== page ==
Friday, July 20, 2018

Groovin' Back In the Summertime: July 1971

Dig it, Groove-ophiles! The Summer of 1971 is the summer that changed Young Groove from a reader to a fanatic! I was 7, and movies, music, and TV shows (well, except Saturday Morning Cartoons, Batman, Prince Planet, and the Marvel Super-Heroes) didn't rule my world. Nope, the dam broke in 1971, baby! Dear Ol' Mom got her own car, which meant more trips to King Kwik and other places that sold comics! The biggest deal was a little store that sold "three packs" of comics--you know, those "unsold" comics that the stores had to return either the covers or logos from the covers to the distributor for credit? Yep, Li'l Groove's stash of comics grew like Clint Barton downing a dose of Hank Pym's "giant juice!" Below are the classics I remember getting that sensational summer (coverless or not). Pretty nice, huh? If you wanna see all the covers of the cool comics that came out in July 1971, just follow this link to the ever wonderful Mike's Amazing World of Comics Newsstand!

















SPECIAL NOTE! Next Week, the Diversions turns TEN YEARS OLD! Yep, we're gonna celebrate a Decade of the Diversions with a special "Best of" week of  "reprint" posts, then (since the actually anniversary is on a Saturday) follow up with a brand-new, special 10th anniversary post! Enjoy!!

9 comments:

  1. You are right, Groove. What a great crop of titles in 7/71. We were getting close to relocating from South Carolina to Kansas City, Missouri and I had my 4 color friends to provide a bit of continuity in my life. Neal Adams covers for both DC and Marvel. Sekowsky's Wonder Woman. The prelude to the Thomas/Adams/Palmer run of Avengers. The first appearance of Morbius. Kirby's Fourth World run. Life was great for the 14 year old comic collector me.

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  2. Five Neal Adams covers! And he did many more that summer, besides stories. Hoped to see some of Kubert's war covers & Wrightson's horror covers. Great stuff!

    Hilarious to see Don Rickles on Kirby's Jimmy Olsen cover.

    Regards,
    Chris A.

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  3. Look at those Marvel issues - the last ones with the classic corner box, the last at 15c, the end of an era.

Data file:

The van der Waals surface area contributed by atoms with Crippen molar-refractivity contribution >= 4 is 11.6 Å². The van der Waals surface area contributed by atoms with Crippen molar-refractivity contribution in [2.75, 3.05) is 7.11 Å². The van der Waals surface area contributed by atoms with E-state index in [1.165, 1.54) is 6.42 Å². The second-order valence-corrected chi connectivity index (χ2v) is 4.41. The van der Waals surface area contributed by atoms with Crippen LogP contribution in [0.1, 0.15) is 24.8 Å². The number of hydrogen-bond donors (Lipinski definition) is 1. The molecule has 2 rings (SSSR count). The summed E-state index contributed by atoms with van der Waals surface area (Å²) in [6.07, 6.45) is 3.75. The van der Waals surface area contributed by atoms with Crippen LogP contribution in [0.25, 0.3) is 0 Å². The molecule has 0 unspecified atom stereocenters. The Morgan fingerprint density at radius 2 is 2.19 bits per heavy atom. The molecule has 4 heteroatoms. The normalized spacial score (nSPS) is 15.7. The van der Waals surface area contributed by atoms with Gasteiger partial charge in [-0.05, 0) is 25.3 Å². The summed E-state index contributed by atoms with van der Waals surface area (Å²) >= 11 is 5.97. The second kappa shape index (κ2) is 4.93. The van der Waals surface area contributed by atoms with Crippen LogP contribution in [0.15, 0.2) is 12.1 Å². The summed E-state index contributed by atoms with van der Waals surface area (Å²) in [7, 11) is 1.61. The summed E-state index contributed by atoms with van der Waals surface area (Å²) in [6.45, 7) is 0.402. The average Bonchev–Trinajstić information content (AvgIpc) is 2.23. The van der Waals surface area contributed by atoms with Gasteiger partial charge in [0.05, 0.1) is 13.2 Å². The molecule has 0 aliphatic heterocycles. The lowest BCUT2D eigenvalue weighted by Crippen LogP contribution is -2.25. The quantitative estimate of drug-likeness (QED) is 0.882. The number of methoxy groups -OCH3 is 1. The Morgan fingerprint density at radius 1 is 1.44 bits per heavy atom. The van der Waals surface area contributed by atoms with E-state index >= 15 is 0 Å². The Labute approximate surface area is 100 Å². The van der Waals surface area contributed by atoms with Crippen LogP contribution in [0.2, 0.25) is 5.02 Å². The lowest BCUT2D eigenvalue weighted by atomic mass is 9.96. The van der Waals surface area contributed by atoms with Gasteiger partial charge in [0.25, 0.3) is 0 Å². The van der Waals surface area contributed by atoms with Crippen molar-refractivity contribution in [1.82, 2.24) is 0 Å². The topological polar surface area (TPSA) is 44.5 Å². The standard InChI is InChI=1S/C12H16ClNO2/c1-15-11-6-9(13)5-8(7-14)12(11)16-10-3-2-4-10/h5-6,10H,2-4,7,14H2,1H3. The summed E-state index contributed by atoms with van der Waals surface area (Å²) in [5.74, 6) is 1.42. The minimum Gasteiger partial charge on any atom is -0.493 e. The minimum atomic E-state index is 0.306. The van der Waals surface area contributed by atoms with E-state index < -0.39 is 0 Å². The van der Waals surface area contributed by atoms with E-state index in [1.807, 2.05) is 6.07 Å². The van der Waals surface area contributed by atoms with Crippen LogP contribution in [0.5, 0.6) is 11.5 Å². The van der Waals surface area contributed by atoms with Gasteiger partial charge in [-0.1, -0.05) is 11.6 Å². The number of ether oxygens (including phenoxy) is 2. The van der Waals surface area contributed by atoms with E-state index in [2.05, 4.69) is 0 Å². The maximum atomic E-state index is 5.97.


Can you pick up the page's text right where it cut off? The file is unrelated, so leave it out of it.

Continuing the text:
I love those corner boxes. Sigh ...

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  4. Cool!! This is the very beginning of my serious comic collecting. Lots of good memories here. Thanks.

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  5. My favorite era for comics. I have most of the DC issues (except the Action #404), and I'm pretty sure I bought all of them when they came out. Not so much the Marvel -- I didn't start seriously collecting Marvel until mid-1973. Awesome stuff!

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  6. Mike Sekowsky's Wonder Woman cover is hilariously wonky. She looks like Linda Blair in the Exorcist with her head turned backwards(!). At best we would see her face in *profile* with her back to us. The figure is too squat (far less than an 8 heads tall heroine should be) & compressed in the torso & waist, her head is too large, & her hips too narrow. Three & four issues later Jeff Jones contributed some beautiful WW covers to show us how it should be done.

    Best regards,
    Chris A.

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    Replies
    1. Whatever Mike Sekowsky lacked in anatomical accuracy (there was an appealing bizarreness to the way his figures moved across the page) he more than compensated for with the sheer energy he imbued all his comics work with. He is one of my favorite artists of the Silver and Groovy Ages. Once freed of the scratchiness of Bernard Sachs inks and teamed with Sid Greene and Dick Giordano he really came alive in the latter part of his career. Plus after he became the triple threat writer/penciller/editor, Wonder Woman and Supergirl flourished under his direction. Metal Men was probably his weakest effort, but it seemed to fall to him to rescue floundering titles with new concepts. While never a Kirby, Adams or Buscema I think he was one of the finest talents to ever grace the industry. I have to also call attention again to the beautiful one-time teaming of him with Tom Palmer in House of Mystery # 205. Like most everyone Mr. Palmer inked this was the best Mike Sekowsky ever looked.

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  7. House of Mystery # 206. Missed it by one.

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    Replies
    1. GREAT Wrightson frontispiece in that one---one of his best. Gorgeous brushwork.

      Regards,
      Chris A.

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Note to "The Man": All images are presumed copyright by the respective copyright holders and are presented here as fair use under applicable laws, man! If you hold the copyright to a work I've posted and would like me to remove it, just drop me an e-mail and it's gone, baby, gone.

All other commentary and insanity copyright GroovyAge, Ltd.

As for the rest of ya, the purpose of this blog is to (re)introduce you to the great comics of the 1970s. If you like what you see, do what I do--go to a comics shop, bookstore, e-Bay or whatever and BUY YOUR OWN!